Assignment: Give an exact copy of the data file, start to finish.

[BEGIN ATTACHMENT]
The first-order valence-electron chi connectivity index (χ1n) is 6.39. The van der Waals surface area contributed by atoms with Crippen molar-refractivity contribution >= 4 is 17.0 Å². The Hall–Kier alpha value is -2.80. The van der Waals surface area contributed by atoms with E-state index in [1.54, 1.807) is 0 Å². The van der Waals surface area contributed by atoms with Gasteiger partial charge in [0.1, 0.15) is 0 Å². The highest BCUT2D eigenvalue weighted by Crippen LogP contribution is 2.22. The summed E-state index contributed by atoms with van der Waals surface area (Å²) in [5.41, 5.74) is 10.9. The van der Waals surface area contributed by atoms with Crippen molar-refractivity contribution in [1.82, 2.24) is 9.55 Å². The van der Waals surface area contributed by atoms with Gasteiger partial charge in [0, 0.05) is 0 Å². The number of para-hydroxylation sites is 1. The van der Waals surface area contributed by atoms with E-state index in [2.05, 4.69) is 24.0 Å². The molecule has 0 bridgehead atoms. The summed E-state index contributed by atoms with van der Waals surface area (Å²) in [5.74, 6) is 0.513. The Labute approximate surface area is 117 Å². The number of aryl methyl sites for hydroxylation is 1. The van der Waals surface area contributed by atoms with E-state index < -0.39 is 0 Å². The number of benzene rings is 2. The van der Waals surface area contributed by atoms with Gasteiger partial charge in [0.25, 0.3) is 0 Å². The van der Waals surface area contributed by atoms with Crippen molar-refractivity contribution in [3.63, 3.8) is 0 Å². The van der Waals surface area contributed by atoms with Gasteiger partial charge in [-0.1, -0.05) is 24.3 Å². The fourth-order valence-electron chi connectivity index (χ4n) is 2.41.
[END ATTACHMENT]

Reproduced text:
The first-order valence-electron chi connectivity index (χ1n) is 6.39. The van der Waals surface area contributed by atoms with Crippen molar-refractivity contribution >= 4 is 17.0 Å². The Hall–Kier alpha value is -2.80. The van der Waals surface area contributed by atoms with E-state index in [1.54, 1.807) is 0 Å². The van der Waals surface area contributed by atoms with Gasteiger partial charge in [0.1, 0.15) is 0 Å². The highest BCUT2D eigenvalue weighted by Crippen LogP contribution is 2.22. The summed E-state index contributed by atoms with van der Waals surface area (Å²) in [5.41, 5.74) is 10.9. The van der Waals surface area contributed by atoms with Crippen molar-refractivity contribution in [1.82, 2.24) is 9.55 Å². The van der Waals surface area contributed by atoms with Gasteiger partial charge in [0, 0.05) is 0 Å². The number of para-hydroxylation sites is 1. The van der Waals surface area contributed by atoms with E-state index in [2.05, 4.69) is 24.0 Å². The molecule has 0 bridgehead atoms. The summed E-state index contributed by atoms with van der Waals surface area (Å²) in [5.74, 6) is 0.513. The Labute approximate surface area is 117 Å². The number of aryl methyl sites for hydroxylation is 1. The van der Waals surface area contributed by atoms with E-state index < -0.39 is 0 Å². The number of benzene rings is 2. The van der Waals surface area contributed by atoms with Gasteiger partial charge in [0.25, 0.3) is 0 Å². The van der Waals surface area contributed by atoms with Crippen molar-refractivity contribution in [3.63, 3.8) is 0 Å². The van der Waals surface area contributed by atoms with Gasteiger partial charge in [-0.1, -0.05) is 24.3 Å². The fourth-order valence-electron chi connectivity index (χ4n) is 2.41.